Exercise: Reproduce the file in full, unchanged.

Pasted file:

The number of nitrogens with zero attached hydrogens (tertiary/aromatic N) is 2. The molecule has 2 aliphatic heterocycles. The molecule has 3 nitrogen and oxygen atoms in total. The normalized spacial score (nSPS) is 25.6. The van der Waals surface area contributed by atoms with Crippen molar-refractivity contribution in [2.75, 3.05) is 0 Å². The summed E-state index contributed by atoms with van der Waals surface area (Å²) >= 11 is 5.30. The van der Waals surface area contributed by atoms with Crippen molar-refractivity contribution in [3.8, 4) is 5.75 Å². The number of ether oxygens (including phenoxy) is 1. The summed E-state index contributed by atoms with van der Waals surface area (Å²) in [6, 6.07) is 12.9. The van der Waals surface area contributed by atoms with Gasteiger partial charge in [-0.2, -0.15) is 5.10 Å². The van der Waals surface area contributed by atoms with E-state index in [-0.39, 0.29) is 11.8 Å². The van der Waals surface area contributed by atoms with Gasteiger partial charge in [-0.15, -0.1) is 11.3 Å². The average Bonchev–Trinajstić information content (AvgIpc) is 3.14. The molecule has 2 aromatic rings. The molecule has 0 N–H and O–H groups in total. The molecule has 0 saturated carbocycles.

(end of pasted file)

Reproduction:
The number of nitrogens with zero attached hydrogens (tertiary/aromatic N) is 2. The molecule has 2 aliphatic heterocycles. The molecule has 3 nitrogen and oxygen atoms in total. The normalized spacial score (nSPS) is 25.6. The van der Waals surface area contributed by atoms with Crippen molar-refractivity contribution in [2.75, 3.05) is 0 Å². The summed E-state index contributed by atoms with van der Waals surface area (Å²) >= 11 is 5.30. The van der Waals surface area contributed by atoms with Crippen molar-refractivity contribution in [3.8, 4) is 5.75 Å². The number of ether oxygens (including phenoxy) is 1. The summed E-state index contributed by atoms with van der Waals surface area (Å²) in [6, 6.07) is 12.9. The van der Waals surface area contributed by atoms with Gasteiger partial charge in [-0.2, -0.15) is 5.10 Å². The van der Waals surface area contributed by atoms with E-state index in [-0.39, 0.29) is 11.8 Å². The van der Waals surface area contributed by atoms with Gasteiger partial charge in [-0.15, -0.1) is 11.3 Å². The average Bonchev–Trinajstić information content (AvgIpc) is 3.14. The molecule has 2 aromatic rings. The molecule has 0 N–H and O–H groups in total. The molecule has 0 saturated carbocycles.